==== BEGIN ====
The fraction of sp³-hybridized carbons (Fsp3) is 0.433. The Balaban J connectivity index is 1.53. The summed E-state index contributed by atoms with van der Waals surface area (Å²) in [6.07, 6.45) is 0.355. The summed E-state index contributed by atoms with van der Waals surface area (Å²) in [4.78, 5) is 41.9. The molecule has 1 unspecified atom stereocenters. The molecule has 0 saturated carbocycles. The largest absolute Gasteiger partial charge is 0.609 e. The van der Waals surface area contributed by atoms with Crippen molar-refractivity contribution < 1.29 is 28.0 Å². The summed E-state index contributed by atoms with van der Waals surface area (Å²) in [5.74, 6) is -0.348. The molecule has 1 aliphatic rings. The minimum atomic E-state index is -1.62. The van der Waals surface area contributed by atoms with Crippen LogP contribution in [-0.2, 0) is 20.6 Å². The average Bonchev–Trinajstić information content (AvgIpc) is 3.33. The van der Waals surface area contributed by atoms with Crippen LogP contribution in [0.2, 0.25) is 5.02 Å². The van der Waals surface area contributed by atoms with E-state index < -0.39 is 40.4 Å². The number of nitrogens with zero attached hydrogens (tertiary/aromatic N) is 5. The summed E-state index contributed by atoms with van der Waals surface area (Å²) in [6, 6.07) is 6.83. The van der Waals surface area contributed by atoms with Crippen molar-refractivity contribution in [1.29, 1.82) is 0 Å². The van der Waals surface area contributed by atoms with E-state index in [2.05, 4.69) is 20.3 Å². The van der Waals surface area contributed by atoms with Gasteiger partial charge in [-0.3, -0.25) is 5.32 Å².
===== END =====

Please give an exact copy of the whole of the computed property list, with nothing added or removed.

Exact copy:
The fraction of sp³-hybridized carbons (Fsp3) is 0.433. The Balaban J connectivity index is 1.53. The summed E-state index contributed by atoms with van der Waals surface area (Å²) in [6.07, 6.45) is 0.355. The summed E-state index contributed by atoms with van der Waals surface area (Å²) in [4.78, 5) is 41.9. The molecule has 1 unspecified atom stereocenters. The molecule has 0 saturated carbocycles. The largest absolute Gasteiger partial charge is 0.609 e. The van der Waals surface area contributed by atoms with Crippen molar-refractivity contribution < 1.29 is 28.0 Å². The summed E-state index contributed by atoms with van der Waals surface area (Å²) in [5.74, 6) is -0.348. The molecule has 1 aliphatic rings. The minimum atomic E-state index is -1.62. The van der Waals surface area contributed by atoms with Crippen LogP contribution in [-0.2, 0) is 20.6 Å². The average Bonchev–Trinajstić information content (AvgIpc) is 3.33. The van der Waals surface area contributed by atoms with Crippen LogP contribution in [0.2, 0.25) is 5.02 Å². The van der Waals surface area contributed by atoms with E-state index < -0.39 is 40.4 Å². The number of nitrogens with zero attached hydrogens (tertiary/aromatic N) is 5. The summed E-state index contributed by atoms with van der Waals surface area (Å²) in [6, 6.07) is 6.83. The van der Waals surface area contributed by atoms with Crippen molar-refractivity contribution in [1.29, 1.82) is 0 Å². The van der Waals surface area contributed by atoms with E-state index in [2.05, 4.69) is 20.3 Å². The van der Waals surface area contributed by atoms with Gasteiger partial charge in [-0.3, -0.25) is 5.32 Å².